But it has not been able to expand on this. The main reason for this is that the party changed from a combative opposition party into a party that is focused on forming a coalition with the centre parties. It has not been trying to build a movement outside of parliament that can change the balance of forces but it rather has been trying to make itself look like a potential coalition partner for the centrist parties that can be relied upon by the ruling class not to shake up the status quo too much. Therefore, it has limited itself more and more to parliamentary politics and dropped several of its earlier radical demands, like the demand to break with Nato.

This has led to a situation in which the left in general is not trusted by large parts of the electorate to implement an alternative to neoliberal politics. And it has opened space for far-right parties to scapegoat migrants, Muslims and refugees while at the same time agitating against “the elite.” 

This scapegoating has had a big impact in Dutch society, also because parties of the so-called centre, and even to some extent the Socialist Party, went along with a lot of the toxic racist narratives. 

The last VVD-led coalition collapsed earlier in 2023 over internal disagreements on policies regarding reuniting families of refugees. This break was forced by the VVD. It had calculated that in new elections in which it would agitate for limiting the number of refugees, it would win a bigger lead over the other parties.

The anxiety about refugees that is already strong in Dutch society got an extra boost in 2022 because of a crisis in the accommodation for asylum-seekers which led to many people sleeping outside of the centres in tents. Although this was a crisis fabricated by earlier Rutte governments that cut the subsidies for the accommodation, the right-wing parties, together with a lot of the media, succeeded in creating a sense of crisis about refugees.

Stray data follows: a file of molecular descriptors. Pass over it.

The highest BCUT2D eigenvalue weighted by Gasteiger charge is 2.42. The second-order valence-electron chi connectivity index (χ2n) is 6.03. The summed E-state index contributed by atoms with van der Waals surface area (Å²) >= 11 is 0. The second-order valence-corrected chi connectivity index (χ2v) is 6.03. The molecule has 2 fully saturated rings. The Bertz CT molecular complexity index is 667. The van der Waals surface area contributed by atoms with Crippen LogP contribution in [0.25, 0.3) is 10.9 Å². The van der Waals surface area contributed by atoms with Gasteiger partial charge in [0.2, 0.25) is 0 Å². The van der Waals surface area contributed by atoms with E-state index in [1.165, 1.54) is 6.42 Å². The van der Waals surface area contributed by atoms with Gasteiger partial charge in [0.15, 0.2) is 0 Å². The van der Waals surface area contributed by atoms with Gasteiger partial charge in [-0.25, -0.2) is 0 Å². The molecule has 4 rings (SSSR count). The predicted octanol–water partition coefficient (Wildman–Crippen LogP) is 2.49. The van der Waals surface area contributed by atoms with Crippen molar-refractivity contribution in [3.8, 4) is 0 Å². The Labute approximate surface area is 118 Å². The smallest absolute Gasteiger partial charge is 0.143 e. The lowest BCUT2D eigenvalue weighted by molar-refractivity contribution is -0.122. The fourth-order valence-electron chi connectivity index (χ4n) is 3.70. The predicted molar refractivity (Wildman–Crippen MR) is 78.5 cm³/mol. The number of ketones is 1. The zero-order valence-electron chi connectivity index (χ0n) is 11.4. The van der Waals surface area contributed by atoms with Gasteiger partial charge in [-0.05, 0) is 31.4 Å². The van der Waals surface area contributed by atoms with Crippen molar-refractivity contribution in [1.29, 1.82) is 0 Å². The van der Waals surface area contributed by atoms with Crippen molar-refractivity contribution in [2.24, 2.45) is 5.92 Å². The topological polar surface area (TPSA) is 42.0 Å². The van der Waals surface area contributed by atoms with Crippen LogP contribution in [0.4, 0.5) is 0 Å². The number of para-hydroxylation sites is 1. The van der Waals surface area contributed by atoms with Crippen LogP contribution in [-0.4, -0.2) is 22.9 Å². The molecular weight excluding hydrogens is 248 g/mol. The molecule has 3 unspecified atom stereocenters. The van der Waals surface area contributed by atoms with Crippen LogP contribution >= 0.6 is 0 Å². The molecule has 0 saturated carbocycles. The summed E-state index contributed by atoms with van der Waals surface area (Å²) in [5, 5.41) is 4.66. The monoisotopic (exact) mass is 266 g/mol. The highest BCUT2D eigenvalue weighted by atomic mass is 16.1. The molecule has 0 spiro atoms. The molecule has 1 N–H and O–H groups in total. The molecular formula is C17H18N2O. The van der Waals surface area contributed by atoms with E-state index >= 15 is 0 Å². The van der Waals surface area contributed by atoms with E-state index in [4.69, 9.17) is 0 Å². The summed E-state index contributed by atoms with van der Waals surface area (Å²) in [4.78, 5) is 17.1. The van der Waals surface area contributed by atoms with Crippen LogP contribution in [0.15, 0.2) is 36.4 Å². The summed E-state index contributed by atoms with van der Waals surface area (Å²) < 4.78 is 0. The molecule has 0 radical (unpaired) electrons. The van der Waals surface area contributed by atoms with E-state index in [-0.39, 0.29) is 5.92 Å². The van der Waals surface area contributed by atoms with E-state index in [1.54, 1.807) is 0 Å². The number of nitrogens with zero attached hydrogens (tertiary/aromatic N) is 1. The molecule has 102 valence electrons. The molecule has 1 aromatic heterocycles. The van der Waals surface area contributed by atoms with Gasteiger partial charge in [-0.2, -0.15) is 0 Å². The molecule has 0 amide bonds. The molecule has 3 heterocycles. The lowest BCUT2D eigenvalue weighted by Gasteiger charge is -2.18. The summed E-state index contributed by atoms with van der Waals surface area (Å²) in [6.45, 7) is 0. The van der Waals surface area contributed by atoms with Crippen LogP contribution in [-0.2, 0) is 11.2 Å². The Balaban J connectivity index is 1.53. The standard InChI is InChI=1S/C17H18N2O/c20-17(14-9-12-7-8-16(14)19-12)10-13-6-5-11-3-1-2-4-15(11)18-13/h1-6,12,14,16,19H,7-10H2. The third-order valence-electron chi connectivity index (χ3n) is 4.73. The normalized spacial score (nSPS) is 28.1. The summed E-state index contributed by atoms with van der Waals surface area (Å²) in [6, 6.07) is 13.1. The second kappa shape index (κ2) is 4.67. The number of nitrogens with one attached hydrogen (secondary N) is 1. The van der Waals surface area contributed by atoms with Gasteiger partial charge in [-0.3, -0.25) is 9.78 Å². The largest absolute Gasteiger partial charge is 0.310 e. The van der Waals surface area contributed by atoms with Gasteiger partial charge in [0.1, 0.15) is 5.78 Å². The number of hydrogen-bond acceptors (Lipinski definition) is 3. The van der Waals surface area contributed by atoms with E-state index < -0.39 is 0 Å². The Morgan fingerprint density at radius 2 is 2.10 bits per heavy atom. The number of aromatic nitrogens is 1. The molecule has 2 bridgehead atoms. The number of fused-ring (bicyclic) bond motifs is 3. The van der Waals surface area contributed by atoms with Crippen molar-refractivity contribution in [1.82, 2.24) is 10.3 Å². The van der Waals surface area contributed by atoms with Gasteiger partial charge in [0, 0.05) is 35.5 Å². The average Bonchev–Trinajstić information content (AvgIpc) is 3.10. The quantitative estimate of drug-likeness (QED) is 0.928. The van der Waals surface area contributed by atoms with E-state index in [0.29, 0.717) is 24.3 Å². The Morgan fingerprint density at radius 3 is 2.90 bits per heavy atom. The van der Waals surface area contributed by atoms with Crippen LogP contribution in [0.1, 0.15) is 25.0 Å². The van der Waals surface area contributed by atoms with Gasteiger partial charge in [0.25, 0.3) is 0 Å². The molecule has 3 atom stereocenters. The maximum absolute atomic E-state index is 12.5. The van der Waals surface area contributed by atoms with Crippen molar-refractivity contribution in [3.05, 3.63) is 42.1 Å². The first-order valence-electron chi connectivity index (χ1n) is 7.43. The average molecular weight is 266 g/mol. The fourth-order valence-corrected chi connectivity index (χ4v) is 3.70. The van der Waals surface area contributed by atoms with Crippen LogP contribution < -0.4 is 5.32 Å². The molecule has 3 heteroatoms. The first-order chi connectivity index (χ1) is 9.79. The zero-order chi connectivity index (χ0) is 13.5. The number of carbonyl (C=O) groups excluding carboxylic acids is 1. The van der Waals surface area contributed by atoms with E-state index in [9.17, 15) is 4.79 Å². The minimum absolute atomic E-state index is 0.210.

But the calculation of the VVD blew up in its face. Dilan Yesilgoz, who succeeded Rutte as leader of the VVD (and who herself is a child of political refugees), stirred up the anti-refugee sentiments during the campaign and presented herself as being to the right of former PM Rutte on matters of asylum, migration, and law and order.

Instead of winning votes, this stance led to the VVD losing many votes and seats to Wilders’s PVV. The VVD was now basically campaigning in support of the core stances of the PVV. As some commentators in the Dutch press have said, if people have a choice between the real thing and a copy, they prefer the real thing.

Whether the PVV is able to form a coalition remains to be seen. It needs the support of the VVD and Omtzigt’s NSC to get a majority in parliament. The VVD has said it doesn’t want to join the government because it lost so many seats but it will “condone” a Wilders minority government, which means it will make a Wilders government possible through parliamentary support. The NSC seems to be open to starting negotiations with Wilders but the building of a coalition in Holland is often a long process. Last time the process took a record-breaking 298 days.

Whatever the outcome of the negotiations for a new government, it is clear that the racism that is already rampant in Dutch society will be bolstered and that minority groups will be targeted even more. Social movements, trade unions, migrant rights organisations, and left and progressive parties must fight back and defend the rights of migrants, refugees, Muslims and people of colour.

In the days after election day there have been demonstrations in several cities. In Amsterdam thousands of people gathered to protest against Wilders and at the same time call for a permanent ceasefire in Gaza and support for the Palestinians. Wilders is a strong supporter of the settler-colonial state of Israel and has called for the ethnic cleansing of the occupied territories. The genocidal Israeli government had congratulated Wilders and expressed its hopes that Wilders will lead the next government.

This article is republished from


We're a reader-owned co-operative, which means you can become part of the paper too by buying shares in the People’s Press Printing Society.



Become a supporter

Fighting fund

You've Raised:£ 12,361
We need:£ 5,639
6 Days remaining
Donate today